Typical analysis of baseline surveys breaks down the numerical scores and organizes them according to a number of different metrics and cross-sectional surveys. This level of analysis, however, does not always reveal the motivations or sentiments that motivate clients.

Solution

Client Savvy conducted a sociolinguistic analysis of A1A’s baseline survey results.

Outcomes

The linguistic analysis revealed many common themes between clients as far as how they conduct their work and communicate within their teams. The analysis also delved deeper into how clients view the business practices of the firm. This wasn’t expressly asked about in the surveys, As such, it was not brought to the surface in other discussions of baseline data.

Key Example:

A1A learned clients felt a sense of ’abandonment’ after projects went to the “punch list” phase. As critical staff members moved on to new projects, perceptions during transition suffered. The firm also discovered that staff transitions, unavoidable in a large company with projects lasting years, have had positive and negative impacts on their clients’ perceptions.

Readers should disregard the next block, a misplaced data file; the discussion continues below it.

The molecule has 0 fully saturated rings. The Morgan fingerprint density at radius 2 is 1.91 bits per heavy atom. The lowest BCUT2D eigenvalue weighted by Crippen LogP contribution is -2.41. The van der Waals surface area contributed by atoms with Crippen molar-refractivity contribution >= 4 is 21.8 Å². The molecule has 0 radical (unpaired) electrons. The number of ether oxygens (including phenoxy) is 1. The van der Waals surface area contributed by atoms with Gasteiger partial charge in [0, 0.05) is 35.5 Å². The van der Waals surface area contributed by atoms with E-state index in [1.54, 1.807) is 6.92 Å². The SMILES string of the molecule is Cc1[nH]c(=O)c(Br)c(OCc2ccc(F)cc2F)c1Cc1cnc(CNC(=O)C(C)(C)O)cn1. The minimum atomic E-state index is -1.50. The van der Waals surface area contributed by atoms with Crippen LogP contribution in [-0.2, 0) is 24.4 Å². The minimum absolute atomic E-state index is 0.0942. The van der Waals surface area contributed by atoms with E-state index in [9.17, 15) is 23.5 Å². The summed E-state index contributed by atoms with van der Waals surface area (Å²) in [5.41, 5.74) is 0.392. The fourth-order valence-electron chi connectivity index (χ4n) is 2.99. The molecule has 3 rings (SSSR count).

Positive:

“I used to be highly unsatisfied. However our new engineer is outstanding and has completely turned things around.”

Negative:

“The engineer on my project recently retired. We are working through the transition.”

The notion of smooth transition and succession planning has become a key part of their new strategic plan. They implemented a plan to pair two key internal staff (one account-oriented and one project-oriented) on each major client/project. In addition, they solicit feedback during and immediately after a staff transition. This ensures positive perceptions are maintained and peak performance delivered.

If you would like to learn more about Sociolinguistic Analysis and how it can help you achieve your strategic business objectives, Contact us to learn more, or click the button below to chat with a client experience expert today.